Multi-omics of the esophageal microenvironment identifies signatures associated with progression of Barrett’s esophagus

Nandan P. Deshpande, Stephen M. Riordan, Claire J. Gorman, Shaun Nielsen, Tonia L. Russell, Carolina Correa-Ospina, Bentotage S.M. Fernando, Shafagh A. Waters, Natalia Castaño-Rodríguez, Si Ming Man, Nicodemus Tedla, Marc R. Wilkins, Nadeem O. Kaakoush*

*Corresponding author for this work

    Research output: Contribution to journalArticlepeer-review

    12 Citations (Scopus)

    Abstract

    Background: The enrichment of Gram-negative bacteria of oral origin in the esophageal microbiome has been associated with the development of metaplasia. However, to date, no study has comprehensively assessed the relationships between the esophageal microbiome and the host. Methods: Here, we examine the esophageal microenvironment in gastro-esophageal reflux disease and metaplasia using multi-omics strategies targeting the microbiome and host transcriptome, followed by targeted culture, comparative genomics, and host-microbial interaction studies of bacterial signatures of interest. Results: Profiling of the host transcriptome from esophageal mucosal biopsies revealed profound changes during metaplasia. Importantly, five biomarkers showed consistent longitudinal changes with disease progression from reflux disease to metaplasia. We showed for the first time that the esophageal microbiome is distinct from the salivary microbiome and the enrichment of Campylobacter species as a consistent signature in disease across two independent cohorts. Shape fitting and matrix correlation identified associations between the microbiome and host transcriptome profiles, with a novel co-exclusion relationship found between Campylobacter and napsin B aspartic peptidase. Targeted culture of Campylobacter species from the same cohort revealed a subset of isolates to have a higher capacity to survive within primary human macrophages. Comparative genomic analyses showed these isolates could be differentiated by specific genomic features, one of which was validated to be associated with intracellular fitness. Screening for these Campylobacter strain-specific signatures in shotgun metagenomics data from another cohort showed an increase in prevalence with disease progression. Comparative transcriptomic analyses of primary esophageal epithelial cells exposed to the Campylobacter isolates revealed expression changes within those infected with strains with high intracellular fitness that could explain the increased likelihood of disease progression. Conclusions: We provide a comprehensive assessment of the esophageal microenvironment, identifying bacterial strain-specific signatures with high relevance to progression of metaplasia.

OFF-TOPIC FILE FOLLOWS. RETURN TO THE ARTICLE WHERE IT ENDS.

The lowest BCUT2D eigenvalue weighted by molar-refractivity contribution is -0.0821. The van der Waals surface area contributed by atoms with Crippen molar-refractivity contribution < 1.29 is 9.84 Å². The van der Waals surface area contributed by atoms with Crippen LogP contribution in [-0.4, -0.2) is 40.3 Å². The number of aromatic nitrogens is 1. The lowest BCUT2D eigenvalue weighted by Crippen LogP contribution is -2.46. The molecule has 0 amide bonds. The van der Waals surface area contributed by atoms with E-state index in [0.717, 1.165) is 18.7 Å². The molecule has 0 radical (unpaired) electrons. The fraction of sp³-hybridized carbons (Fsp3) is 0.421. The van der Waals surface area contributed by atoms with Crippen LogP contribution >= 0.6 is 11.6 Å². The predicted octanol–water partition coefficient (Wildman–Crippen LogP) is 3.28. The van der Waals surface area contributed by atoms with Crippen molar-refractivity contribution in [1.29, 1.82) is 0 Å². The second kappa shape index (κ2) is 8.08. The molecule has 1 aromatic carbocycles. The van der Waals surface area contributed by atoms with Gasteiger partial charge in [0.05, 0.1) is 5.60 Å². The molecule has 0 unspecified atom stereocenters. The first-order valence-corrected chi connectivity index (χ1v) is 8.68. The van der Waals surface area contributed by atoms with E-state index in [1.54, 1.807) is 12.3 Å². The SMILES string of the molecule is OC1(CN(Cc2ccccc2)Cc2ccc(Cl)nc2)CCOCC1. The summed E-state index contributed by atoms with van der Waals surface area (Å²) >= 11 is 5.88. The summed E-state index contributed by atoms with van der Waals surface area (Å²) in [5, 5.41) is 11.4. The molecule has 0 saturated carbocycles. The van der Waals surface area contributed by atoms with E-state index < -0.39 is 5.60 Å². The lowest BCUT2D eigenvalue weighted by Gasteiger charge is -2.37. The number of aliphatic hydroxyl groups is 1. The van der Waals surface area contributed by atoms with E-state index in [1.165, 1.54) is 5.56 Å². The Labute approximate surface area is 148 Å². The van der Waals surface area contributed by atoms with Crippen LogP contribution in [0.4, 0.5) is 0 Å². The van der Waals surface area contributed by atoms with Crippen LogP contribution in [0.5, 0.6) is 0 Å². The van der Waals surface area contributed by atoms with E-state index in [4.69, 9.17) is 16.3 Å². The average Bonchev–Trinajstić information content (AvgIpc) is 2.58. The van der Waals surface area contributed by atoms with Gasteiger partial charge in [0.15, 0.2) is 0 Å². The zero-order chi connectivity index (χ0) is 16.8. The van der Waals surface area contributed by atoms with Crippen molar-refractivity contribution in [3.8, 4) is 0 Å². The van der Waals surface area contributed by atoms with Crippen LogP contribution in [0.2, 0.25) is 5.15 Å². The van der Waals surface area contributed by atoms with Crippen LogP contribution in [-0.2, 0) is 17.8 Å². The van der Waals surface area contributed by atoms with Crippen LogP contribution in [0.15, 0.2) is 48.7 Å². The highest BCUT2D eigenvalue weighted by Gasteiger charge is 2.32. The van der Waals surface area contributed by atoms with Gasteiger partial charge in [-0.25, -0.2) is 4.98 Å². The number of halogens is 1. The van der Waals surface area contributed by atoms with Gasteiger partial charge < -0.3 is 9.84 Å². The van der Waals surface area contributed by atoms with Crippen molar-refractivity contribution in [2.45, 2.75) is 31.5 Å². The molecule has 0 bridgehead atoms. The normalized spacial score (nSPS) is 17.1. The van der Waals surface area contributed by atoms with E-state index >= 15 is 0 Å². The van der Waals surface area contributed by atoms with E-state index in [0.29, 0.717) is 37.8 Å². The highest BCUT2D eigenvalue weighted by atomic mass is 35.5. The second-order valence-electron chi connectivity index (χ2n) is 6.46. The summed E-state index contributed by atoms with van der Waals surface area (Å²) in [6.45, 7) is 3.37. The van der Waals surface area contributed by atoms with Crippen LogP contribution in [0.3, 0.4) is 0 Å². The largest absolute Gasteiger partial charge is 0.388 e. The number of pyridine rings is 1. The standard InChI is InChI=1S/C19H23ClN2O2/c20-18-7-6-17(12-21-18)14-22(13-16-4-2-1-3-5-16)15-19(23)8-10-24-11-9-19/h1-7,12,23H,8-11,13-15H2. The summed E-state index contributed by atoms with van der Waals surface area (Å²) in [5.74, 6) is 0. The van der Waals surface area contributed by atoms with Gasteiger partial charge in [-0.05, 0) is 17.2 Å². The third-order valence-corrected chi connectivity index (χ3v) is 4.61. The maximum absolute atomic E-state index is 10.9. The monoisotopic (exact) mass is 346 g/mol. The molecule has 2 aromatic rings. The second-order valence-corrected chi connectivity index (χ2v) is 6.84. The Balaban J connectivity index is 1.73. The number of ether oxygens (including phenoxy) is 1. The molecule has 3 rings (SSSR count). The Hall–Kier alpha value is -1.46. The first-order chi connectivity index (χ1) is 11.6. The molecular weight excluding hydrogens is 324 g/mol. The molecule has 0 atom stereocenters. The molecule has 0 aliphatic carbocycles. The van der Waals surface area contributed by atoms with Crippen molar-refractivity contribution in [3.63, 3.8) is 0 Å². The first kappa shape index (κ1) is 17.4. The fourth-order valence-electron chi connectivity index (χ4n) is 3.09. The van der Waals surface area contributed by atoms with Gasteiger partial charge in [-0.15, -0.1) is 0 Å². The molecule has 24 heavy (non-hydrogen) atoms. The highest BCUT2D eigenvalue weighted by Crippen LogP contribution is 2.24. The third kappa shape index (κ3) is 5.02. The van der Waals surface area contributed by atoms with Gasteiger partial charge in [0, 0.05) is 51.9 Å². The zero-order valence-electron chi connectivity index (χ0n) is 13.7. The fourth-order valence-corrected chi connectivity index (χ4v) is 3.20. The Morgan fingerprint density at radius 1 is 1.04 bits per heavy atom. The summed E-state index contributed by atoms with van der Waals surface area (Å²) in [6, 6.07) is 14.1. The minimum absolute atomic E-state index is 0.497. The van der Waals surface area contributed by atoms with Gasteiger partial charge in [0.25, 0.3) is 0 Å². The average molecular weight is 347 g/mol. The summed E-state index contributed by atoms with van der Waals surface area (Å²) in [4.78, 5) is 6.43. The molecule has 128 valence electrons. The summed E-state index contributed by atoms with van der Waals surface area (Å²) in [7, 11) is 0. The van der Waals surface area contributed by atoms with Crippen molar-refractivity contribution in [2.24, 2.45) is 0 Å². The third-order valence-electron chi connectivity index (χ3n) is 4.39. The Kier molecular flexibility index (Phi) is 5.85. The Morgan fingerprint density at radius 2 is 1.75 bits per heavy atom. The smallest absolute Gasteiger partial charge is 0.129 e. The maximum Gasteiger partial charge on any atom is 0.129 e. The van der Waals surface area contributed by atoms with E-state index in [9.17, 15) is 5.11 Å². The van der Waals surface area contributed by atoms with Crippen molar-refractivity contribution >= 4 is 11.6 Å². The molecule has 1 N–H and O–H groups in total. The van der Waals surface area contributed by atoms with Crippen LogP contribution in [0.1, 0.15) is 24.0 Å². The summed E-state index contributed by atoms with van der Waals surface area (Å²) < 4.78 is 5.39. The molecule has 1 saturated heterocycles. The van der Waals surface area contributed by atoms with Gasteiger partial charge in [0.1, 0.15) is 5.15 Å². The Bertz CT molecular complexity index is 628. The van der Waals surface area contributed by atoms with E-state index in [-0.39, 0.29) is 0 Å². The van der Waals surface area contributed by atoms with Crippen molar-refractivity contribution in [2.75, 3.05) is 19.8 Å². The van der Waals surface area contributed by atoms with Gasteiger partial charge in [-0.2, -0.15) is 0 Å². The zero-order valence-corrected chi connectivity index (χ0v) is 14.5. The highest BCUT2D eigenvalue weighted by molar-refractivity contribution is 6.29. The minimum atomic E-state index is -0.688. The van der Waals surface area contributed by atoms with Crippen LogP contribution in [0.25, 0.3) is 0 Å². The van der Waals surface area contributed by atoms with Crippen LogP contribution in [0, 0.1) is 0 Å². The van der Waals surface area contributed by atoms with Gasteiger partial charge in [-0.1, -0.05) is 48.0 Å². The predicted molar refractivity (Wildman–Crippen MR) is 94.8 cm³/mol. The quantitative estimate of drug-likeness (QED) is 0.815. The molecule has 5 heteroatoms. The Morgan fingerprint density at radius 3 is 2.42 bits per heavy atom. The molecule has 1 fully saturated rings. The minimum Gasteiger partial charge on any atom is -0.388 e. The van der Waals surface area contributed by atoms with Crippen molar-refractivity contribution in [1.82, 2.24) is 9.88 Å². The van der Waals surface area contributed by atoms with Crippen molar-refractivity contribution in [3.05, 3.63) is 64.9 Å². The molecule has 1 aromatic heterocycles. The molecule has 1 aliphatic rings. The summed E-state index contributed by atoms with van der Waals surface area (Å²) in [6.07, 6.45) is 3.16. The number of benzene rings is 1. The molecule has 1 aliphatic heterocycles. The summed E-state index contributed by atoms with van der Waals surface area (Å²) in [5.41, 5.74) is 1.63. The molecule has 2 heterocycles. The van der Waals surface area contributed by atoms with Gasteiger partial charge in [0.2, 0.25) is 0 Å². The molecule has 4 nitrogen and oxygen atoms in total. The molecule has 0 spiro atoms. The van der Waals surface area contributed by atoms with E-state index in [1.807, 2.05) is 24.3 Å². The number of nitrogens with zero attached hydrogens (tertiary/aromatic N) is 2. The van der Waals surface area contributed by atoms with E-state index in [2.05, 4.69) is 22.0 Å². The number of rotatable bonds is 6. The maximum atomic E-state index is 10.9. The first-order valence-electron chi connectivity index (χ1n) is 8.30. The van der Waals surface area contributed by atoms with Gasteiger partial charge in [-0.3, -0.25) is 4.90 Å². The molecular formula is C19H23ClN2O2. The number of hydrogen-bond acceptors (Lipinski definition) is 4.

Original languageEnglish
    Article number133
    JournalGenome Medicine
    Volume13
    Issue number1
    DOIs
    Publication statusPublished - Dec 2021

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